odds and ends / 6.21.2024


Albert Weisgerber: illustration for “The Seven Ravens” from Jacob and Wilhelm Grimm's Kinder-und Hausmärchen (1912). Via The Public Domain Review.


Ad from a catalog issued by The Keeley Stove Company for Morning Light Stoves, Philadelphia, 1889.


Mosaic-decorated stove from La Maison Picassiette (The Plate-Stealer's House) in Chartres, created by Raymon Eduoard Isidore between 1938-1964; photographed by John Vere Brown for The World of Interiors, January 1982.


Albert York, "Figures in a Field," 1963. Via Peter Shear.


At the heart of the mysteries of the Vedas, revealed by the people of India, lies the Altar of Fire: a sacrificial construct made from bricks laid down in precise mathematical proportions to form the shape of a huge bird of prey—an eagle, or a hawk, perhaps. According to Roberto Calasso, it was a gift from the primordial deity at the origin of everything: Prajapati, Lord of Creatures. When his children, the gods, complained that they could not escape from Death, he gave them precise instructions for how to build an altar that would permit them to ascend to heaven and attain immortality: “Take three hundred and sixty border stones and ten thousand, eight hundred bricks, as many as there are hours in a year,” he said. “Each brick shall have a name. Place them in five layers. Add more bricks to a total of eleven thousand, five hundred and fifty-six.” The gods built the altar and fled from Mrtyu, Death itself. However, Death prevented human beings from doing the same. We were not allowed to become immortal with our bodies; we could only aspire to everlasting works. The Vedic people continued to erect the Altar of Fire for thousands of years: with time, according to Calasso, they realized that every brick was a thought, that thoughts piled on top of each other created a wall—the mind, the power of attention—and that that mind, when properly developed, could fly like a bird with outstretched wings and conquer the skies.

Benjamín Labatut, "The Gods of Logic," Harpers, July 2024. 

"I sometimes think," said Olivia, "from watching, of course, because I am not experienced, I think experience can be a—block." Again it was clumsy, but she knew what she meant.

"And why?" asked Angela, amused.

"Because if you think you know, you don't ask questions," said Olivia slowly, "or if you do ask, you don't listen to the answers." Olivia had observed this often. "Everyone, everything, each thing, is different, so that it isn't safe to know. You—you have to grope."

Rumer Godden, An Episode of Sparrows

It’s a persistent human error; we cannot resist trying to understand what we are hardwired not to. If anything, the death of God has left a conspicuously empty seat in the rafters that we keep trying to inhabit—that purely transcendent, objective vantage outside the totality of things. Spinoza called it sub specie aeternitatis. Hannah Arendt named it “the Archimedean point.” Thomas Nagel termed it the “View from Nowhere.”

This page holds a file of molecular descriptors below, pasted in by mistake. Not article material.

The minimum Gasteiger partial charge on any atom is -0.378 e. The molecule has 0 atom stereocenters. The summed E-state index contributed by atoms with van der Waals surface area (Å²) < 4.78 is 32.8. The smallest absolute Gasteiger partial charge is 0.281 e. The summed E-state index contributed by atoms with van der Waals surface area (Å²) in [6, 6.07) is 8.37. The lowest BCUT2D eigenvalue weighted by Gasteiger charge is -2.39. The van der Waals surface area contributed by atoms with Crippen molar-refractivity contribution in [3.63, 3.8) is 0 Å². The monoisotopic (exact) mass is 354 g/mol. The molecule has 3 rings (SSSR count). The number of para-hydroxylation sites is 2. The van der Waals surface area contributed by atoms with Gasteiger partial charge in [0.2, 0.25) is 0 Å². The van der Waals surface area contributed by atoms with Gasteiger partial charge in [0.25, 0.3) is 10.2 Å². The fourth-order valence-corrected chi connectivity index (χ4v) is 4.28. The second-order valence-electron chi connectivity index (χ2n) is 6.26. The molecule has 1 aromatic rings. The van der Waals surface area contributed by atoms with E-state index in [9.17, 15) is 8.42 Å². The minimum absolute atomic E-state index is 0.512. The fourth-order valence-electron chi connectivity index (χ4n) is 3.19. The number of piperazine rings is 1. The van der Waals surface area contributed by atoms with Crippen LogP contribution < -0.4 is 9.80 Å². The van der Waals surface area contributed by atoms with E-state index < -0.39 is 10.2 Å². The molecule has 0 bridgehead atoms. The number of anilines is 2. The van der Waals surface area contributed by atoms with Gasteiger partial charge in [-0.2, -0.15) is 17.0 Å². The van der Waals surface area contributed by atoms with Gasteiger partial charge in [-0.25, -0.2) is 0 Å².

Meghan O'Gieblyn, "The Trouble With Reality." The New York Review, 3/21/2024.

An ivory ribbon, a speckled lobster, blown poppies, a lascivious oyster. A hand mirror reflecting a whitish lake, a heavy key. These are seen to be her concerns, lacquerish, decorative, romantic. But the hand mirror fills with blood, the cabinet of wonders displays a skull. On the other side of the pomegranate, maggots like instinct pearls.

Patricia Lockwood, "Isn't that ... female?" The London Review of Books, Vol. 46 No. 12., 6/20/2024.

Stephanie remembered other libraries ... She remembered the sensation of knowledge, of grasping an argument, seizing an illustration, seeing a link, a connection, between this ancient Greek idea here and this 17th-century English one, in other words. Knowledge had its own sensuous pleasure, its own fierce well-being, like good sex, like a day in bright sun on a hot empty beach. She thought of these various lights, Plato’s sun, Daniel’s body, that first moment of Will’s separate life, herself in sunlight, and thought, as she had not thought clearly for some long time, of ‘my life’, of the desired shape of ‘my life’ as it had seemed so clear and so bright in that earlier library. She thought: this will not do, I must think about the ‘Immortality Ode’, I have no time, any more. And saw that she was thinking about the ‘Immortality Ode’, that the poem was about all these things, the splendour in the grass, the need for thought, the shape of a life, the light.

A.S. Byatt, Still Life

imaginary outfit: summer trend report


Here, in no particular order, are a selection of key trends emerging for summer 2024, sample size (n) of one: